I’m happy and friendly with the present Ooni. We are from the same house. He sat beside me here. He is a peaceful person. The way some people wanted it was to allow commotion and violence, but I did not do it. When the Area Commander, the Assistant Commissioner of Police came to this place and said, ‘Chief Adedoyin, they said Ife is going to burn tomorrow, so many people will be killed and so many houses will be burnt. That is the message from Abuja. That there is a rich man in Ile-Ife. He has a university. He has security. He has guns.’ I don’t have a gun. I assured him that there would be no problem. When the people came to my house here, saying ‘we no go gree.’ I said you are not going to agree about what? I gave them what I could afford and told them to go.

Me, who you say you want to fight for, don’t fight for me. The second day, I called my wife and children and I I travelled out. You want to fight for someone that is not around? When everything had cooled down, I came back and congratulated the the Ooni of Ife. We are very close. We are always chatting. We were born here. We are succeeding here and the Almighty God is helping us in Ile-Ife. How can we imagine Ile-Ife burning? Ile-Ife will never burn, by the special grace of God, and we will continue to succeed in Ife, by the special grace of God.

You were very close to the late Ooni. What are your memories of him?

One thing that I’m going to miss is his disposition at things. There was a time a high-ranking civil servant needed my assistance. He wanted the late Ooni to give him a letter for an appointment. Since I was close to the late Ooni, the big man wanted me to help him get a reference from him. In my usual characteristic, I went to the Ooni. When the late Ooni wanted to do something for me, he would be restless until he did it. But whenever he was not disposed to doing something for me, rather than discuss my request, he would say something else.

On this our Oduduwa University, he handled it as if it was his own. He gave me 25 acres of land, and the land was his own personal land. I remember again that there was a problem with a piece of land at Parakin, Ile-Ife here. I gave N2 million to somebody for the land and the land became a controversy and I insisted that I would not allow those contending the land with me to take it over. They knew the person they could talk to in Ife that I would always listen to, so they went to the late Ooni.

When they got to him, he said, ‘Leave those people, leave the land, I have so many lands. I have land at Parakin, come and take the papers.’ Somebody who just gave me 25 hectares of land, I should go and take it again? Somebody who just gave me 25 hectares of land, if I’m not a foolish person, I think I should use my common sense not to take the land. I left the land. I don’t want to say the man loved me more than his son.  He also created a town in the name of Dr. R.A. Adedoyin to be called Maye town. I have the letter surely signed by the chiefs. The man was God-sent for all the success that I have, and I believe that his contributions must have brought me to where I’m today.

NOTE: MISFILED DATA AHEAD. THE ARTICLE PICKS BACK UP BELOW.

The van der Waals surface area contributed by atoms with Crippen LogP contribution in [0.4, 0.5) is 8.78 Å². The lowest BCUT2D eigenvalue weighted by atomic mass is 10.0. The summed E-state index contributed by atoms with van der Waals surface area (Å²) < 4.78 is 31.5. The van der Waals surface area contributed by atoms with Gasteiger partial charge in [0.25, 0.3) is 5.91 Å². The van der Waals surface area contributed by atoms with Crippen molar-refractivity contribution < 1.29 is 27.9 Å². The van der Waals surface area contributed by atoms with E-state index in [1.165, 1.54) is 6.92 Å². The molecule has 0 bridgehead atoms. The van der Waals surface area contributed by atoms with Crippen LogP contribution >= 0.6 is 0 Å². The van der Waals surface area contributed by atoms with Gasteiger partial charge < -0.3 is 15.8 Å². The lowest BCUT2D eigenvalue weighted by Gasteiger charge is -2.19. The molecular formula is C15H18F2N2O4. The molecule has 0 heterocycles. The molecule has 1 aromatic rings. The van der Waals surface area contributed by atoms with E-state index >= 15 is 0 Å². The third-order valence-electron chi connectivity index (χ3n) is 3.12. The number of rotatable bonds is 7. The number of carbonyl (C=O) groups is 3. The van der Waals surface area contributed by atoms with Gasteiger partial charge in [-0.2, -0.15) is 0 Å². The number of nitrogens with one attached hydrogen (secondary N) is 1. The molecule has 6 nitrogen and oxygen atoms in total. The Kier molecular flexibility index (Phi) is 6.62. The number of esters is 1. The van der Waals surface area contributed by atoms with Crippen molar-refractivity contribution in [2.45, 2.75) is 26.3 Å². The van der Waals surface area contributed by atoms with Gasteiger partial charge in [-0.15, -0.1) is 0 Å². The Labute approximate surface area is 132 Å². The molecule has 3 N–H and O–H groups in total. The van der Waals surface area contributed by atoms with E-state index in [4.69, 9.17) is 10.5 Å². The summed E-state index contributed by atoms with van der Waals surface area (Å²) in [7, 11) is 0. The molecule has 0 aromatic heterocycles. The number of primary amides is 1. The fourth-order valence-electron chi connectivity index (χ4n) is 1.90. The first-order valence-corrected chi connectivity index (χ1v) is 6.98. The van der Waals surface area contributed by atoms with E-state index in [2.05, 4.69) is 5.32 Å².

Again, before he died, each time he was travelling, he would send a text, saying, ‘Take good care of our people. As you continue to do this, the Almighty God will continue to bless you.’ The last time he did that, I think it was the second day or the third day that he died. Prior to his death, he told the left chiefs and the right chiefs, ‘Do not make a mistake when I die. This is the man that will carry the luggage of Ile-Ife. Gbogbo Ife lowa nibi loni yi ooo. E ma se mistake o. Ti oju ba ye oju, ki ohun maye ohun o (the entire Ife people are here today. Do not make the a mistake). They are still alive except the Obalufe (one of the kingmakers) that is dead. All of them are still there.

There was a time I was chatting with Ooni Ogunwusi, he said the load was enormous. I told him that we will all carry it together. I reminded him of what Baba (the late Ooni) said. He is carrying the load. Look at what he is doing to that. All the 401 spiritual centres in Ife, he is remodelling them just so as to make Ife a place where we can invite people, just like we saw in Jerusalem where they took us to where Jesus was born. That will be good. What people should do now, because the luggage on his head is not a joke, is to support him so that he can succeed.

Was it the passion you have for Ife that made you think that even if you didn’t get the Ooni stool, life continues?

There was this kingmaker that called me. He said, ‘Adeoyin, be careful. We know you very well. You are the one that has the largest property in Ife. If you want Ife to burn, burn it and let’s see.’ Even if they had come to cane me inside my house because I want to become the Ooni of Ife, I would still say sorry to them. I will be the last person to fight. Some people invited me that these are the secrets of the present Ooni of Ife, let us go to court. I said this man is already the Ooni of Ife. We are from the same place. Even if I fight him and remove him as Ooni of Ife, can I still be the Ooni of Ife? Because it is going to go to another ruling house, so why am I fighting?

Apart from the fact that it was reasonable that I should not fight, because if you look at the largest investor in Ile-Ife, it is Dr Ramon Adegoke Adeoyin. I will never fight. Instead of that, if there are things I should tell him, I will tell him. He knows that I don’t need chieftaincy title. I’m not interested in becoming king. I don’t need money from him. He knows I’m not a politician. Whatever I tell him is the bitter truth. I know if he looks at it left and right, he will think twice before dismissing it. I know we can make Ife great and I will never be a party to destroying Ile-Ife.


The Nation